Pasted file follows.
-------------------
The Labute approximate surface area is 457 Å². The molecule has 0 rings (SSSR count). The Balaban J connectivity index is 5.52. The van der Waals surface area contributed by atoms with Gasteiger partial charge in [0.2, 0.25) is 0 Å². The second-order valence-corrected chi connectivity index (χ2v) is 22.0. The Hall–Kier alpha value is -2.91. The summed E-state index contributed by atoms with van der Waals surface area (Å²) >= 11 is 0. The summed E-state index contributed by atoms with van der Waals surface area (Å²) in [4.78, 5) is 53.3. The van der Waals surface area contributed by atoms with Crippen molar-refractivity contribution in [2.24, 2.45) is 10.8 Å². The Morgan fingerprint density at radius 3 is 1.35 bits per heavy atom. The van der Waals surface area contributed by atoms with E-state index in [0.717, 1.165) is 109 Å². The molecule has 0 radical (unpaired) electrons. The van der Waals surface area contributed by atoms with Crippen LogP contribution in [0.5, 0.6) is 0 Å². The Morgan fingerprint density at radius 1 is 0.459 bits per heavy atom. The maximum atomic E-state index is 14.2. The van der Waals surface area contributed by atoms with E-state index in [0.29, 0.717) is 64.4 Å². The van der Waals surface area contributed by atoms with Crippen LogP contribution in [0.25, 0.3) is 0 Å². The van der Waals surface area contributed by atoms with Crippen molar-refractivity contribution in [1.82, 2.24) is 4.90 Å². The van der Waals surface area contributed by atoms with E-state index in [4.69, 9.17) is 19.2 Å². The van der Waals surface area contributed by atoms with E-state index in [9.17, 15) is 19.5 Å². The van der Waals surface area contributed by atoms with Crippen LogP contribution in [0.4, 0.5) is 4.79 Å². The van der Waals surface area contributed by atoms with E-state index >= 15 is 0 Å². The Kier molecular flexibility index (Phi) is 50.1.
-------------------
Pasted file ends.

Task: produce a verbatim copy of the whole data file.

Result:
The Labute approximate surface area is 457 Å². The molecule has 0 rings (SSSR count). The Balaban J connectivity index is 5.52. The van der Waals surface area contributed by atoms with Gasteiger partial charge in [0.2, 0.25) is 0 Å². The second-order valence-corrected chi connectivity index (χ2v) is 22.0. The Hall–Kier alpha value is -2.91. The summed E-state index contributed by atoms with van der Waals surface area (Å²) >= 11 is 0. The summed E-state index contributed by atoms with van der Waals surface area (Å²) in [4.78, 5) is 53.3. The van der Waals surface area contributed by atoms with Crippen molar-refractivity contribution in [2.24, 2.45) is 10.8 Å². The Morgan fingerprint density at radius 3 is 1.35 bits per heavy atom. The van der Waals surface area contributed by atoms with E-state index in [0.717, 1.165) is 109 Å². The molecule has 0 radical (unpaired) electrons. The van der Waals surface area contributed by atoms with Crippen LogP contribution in [0.5, 0.6) is 0 Å². The Morgan fingerprint density at radius 1 is 0.459 bits per heavy atom. The maximum atomic E-state index is 14.2. The van der Waals surface area contributed by atoms with E-state index in [0.29, 0.717) is 64.4 Å². The van der Waals surface area contributed by atoms with Crippen LogP contribution in [0.25, 0.3) is 0 Å². The van der Waals surface area contributed by atoms with Crippen molar-refractivity contribution in [1.82, 2.24) is 4.90 Å². The van der Waals surface area contributed by atoms with E-state index in [4.69, 9.17) is 19.2 Å². The van der Waals surface area contributed by atoms with E-state index in [9.17, 15) is 19.5 Å². The van der Waals surface area contributed by atoms with Crippen LogP contribution in [0.4, 0.5) is 4.79 Å². The van der Waals surface area contributed by atoms with E-state index >= 15 is 0 Å². The Kier molecular flexibility index (Phi) is 50.1.